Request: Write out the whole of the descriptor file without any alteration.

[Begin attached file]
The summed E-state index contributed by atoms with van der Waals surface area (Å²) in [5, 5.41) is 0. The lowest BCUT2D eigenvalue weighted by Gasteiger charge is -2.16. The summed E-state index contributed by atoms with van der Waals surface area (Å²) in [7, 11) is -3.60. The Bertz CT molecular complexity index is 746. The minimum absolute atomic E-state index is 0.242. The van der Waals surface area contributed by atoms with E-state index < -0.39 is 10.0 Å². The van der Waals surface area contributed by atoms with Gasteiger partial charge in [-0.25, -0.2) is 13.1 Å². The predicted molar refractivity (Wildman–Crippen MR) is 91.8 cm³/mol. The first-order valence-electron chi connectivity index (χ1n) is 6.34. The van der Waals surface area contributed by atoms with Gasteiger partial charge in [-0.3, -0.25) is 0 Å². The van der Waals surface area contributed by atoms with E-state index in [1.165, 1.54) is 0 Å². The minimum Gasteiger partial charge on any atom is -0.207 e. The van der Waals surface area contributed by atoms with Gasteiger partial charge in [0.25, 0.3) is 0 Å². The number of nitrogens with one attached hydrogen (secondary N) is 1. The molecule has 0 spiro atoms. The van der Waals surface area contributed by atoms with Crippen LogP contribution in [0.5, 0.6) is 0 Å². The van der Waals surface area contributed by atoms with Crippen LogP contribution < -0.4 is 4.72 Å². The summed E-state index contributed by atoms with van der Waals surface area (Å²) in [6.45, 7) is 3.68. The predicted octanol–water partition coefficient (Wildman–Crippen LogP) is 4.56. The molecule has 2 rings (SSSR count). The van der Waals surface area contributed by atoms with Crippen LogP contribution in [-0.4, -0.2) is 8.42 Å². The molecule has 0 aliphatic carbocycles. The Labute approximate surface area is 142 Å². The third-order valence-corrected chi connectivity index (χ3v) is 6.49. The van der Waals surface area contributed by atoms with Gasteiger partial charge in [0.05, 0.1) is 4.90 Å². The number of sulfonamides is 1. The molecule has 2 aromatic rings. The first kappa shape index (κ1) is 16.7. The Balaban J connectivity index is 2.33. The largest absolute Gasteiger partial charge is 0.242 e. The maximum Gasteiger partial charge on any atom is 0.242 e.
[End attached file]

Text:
The summed E-state index contributed by atoms with van der Waals surface area (Å²) in [5, 5.41) is 0. The lowest BCUT2D eigenvalue weighted by Gasteiger charge is -2.16. The summed E-state index contributed by atoms with van der Waals surface area (Å²) in [7, 11) is -3.60. The Bertz CT molecular complexity index is 746. The minimum absolute atomic E-state index is 0.242. The van der Waals surface area contributed by atoms with E-state index < -0.39 is 10.0 Å². The van der Waals surface area contributed by atoms with Gasteiger partial charge in [-0.25, -0.2) is 13.1 Å². The predicted molar refractivity (Wildman–Crippen MR) is 91.8 cm³/mol. The first-order valence-electron chi connectivity index (χ1n) is 6.34. The van der Waals surface area contributed by atoms with Gasteiger partial charge in [-0.3, -0.25) is 0 Å². The van der Waals surface area contributed by atoms with E-state index in [1.165, 1.54) is 0 Å². The minimum Gasteiger partial charge on any atom is -0.207 e. The van der Waals surface area contributed by atoms with Gasteiger partial charge in [0.25, 0.3) is 0 Å². The number of nitrogens with one attached hydrogen (secondary N) is 1. The molecule has 0 spiro atoms. The van der Waals surface area contributed by atoms with Crippen LogP contribution in [0.5, 0.6) is 0 Å². The van der Waals surface area contributed by atoms with Crippen LogP contribution < -0.4 is 4.72 Å². The summed E-state index contributed by atoms with van der Waals surface area (Å²) in [6.45, 7) is 3.68. The predicted octanol–water partition coefficient (Wildman–Crippen LogP) is 4.56. The molecule has 2 rings (SSSR count). The van der Waals surface area contributed by atoms with Crippen LogP contribution in [-0.4, -0.2) is 8.42 Å². The molecule has 0 aliphatic carbocycles. The Labute approximate surface area is 142 Å². The third-order valence-corrected chi connectivity index (χ3v) is 6.49. The van der Waals surface area contributed by atoms with Gasteiger partial charge in [0.05, 0.1) is 4.90 Å². The number of sulfonamides is 1. The molecule has 2 aromatic rings. The first kappa shape index (κ1) is 16.7. The Balaban J connectivity index is 2.33. The largest absolute Gasteiger partial charge is 0.242 e. The maximum Gasteiger partial charge on any atom is 0.242 e.